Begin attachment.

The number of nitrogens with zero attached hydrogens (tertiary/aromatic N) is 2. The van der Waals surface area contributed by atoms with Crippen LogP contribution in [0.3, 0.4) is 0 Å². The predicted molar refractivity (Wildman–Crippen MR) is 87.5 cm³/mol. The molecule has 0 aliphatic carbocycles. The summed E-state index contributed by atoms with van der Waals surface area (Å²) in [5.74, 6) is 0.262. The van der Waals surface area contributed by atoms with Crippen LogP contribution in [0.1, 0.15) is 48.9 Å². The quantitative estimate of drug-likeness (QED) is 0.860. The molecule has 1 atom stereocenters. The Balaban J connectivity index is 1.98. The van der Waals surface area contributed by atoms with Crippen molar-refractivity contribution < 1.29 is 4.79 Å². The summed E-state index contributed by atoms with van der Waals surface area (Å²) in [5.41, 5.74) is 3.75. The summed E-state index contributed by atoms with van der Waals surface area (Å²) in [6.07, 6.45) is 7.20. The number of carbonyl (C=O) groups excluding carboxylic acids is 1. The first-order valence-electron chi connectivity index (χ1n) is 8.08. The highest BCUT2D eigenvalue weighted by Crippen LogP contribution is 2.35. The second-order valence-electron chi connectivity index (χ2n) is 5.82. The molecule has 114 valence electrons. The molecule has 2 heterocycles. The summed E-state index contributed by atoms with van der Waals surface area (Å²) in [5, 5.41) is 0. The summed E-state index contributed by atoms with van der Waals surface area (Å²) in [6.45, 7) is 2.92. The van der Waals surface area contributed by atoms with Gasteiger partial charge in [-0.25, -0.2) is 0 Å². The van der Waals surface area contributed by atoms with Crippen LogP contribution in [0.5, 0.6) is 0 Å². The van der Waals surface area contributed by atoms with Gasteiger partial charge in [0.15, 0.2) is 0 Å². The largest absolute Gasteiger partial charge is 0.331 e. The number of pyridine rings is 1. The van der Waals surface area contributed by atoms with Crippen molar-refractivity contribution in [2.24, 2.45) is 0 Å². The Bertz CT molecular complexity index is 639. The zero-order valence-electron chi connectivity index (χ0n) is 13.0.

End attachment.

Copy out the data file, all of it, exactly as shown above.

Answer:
The number of nitrogens with zero attached hydrogens (tertiary/aromatic N) is 2. The van der Waals surface area contributed by atoms with Crippen LogP contribution in [0.3, 0.4) is 0 Å². The predicted molar refractivity (Wildman–Crippen MR) is 87.5 cm³/mol. The molecule has 0 aliphatic carbocycles. The summed E-state index contributed by atoms with van der Waals surface area (Å²) in [5.74, 6) is 0.262. The van der Waals surface area contributed by atoms with Crippen LogP contribution in [0.1, 0.15) is 48.9 Å². The quantitative estimate of drug-likeness (QED) is 0.860. The molecule has 1 atom stereocenters. The Balaban J connectivity index is 1.98. The van der Waals surface area contributed by atoms with Crippen molar-refractivity contribution < 1.29 is 4.79 Å². The summed E-state index contributed by atoms with van der Waals surface area (Å²) in [5.41, 5.74) is 3.75. The summed E-state index contributed by atoms with van der Waals surface area (Å²) in [6.07, 6.45) is 7.20. The number of carbonyl (C=O) groups excluding carboxylic acids is 1. The first-order valence-electron chi connectivity index (χ1n) is 8.08. The highest BCUT2D eigenvalue weighted by Crippen LogP contribution is 2.35. The second-order valence-electron chi connectivity index (χ2n) is 5.82. The molecule has 114 valence electrons. The molecule has 2 heterocycles. The summed E-state index contributed by atoms with van der Waals surface area (Å²) in [5, 5.41) is 0. The summed E-state index contributed by atoms with van der Waals surface area (Å²) in [6.45, 7) is 2.92. The van der Waals surface area contributed by atoms with Gasteiger partial charge in [-0.25, -0.2) is 0 Å². The van der Waals surface area contributed by atoms with Crippen LogP contribution in [0.5, 0.6) is 0 Å². The van der Waals surface area contributed by atoms with Gasteiger partial charge in [0.15, 0.2) is 0 Å². The largest absolute Gasteiger partial charge is 0.331 e. The number of pyridine rings is 1. The van der Waals surface area contributed by atoms with Crippen molar-refractivity contribution in [2.24, 2.45) is 0 Å². The Bertz CT molecular complexity index is 639. The zero-order valence-electron chi connectivity index (χ0n) is 13.0.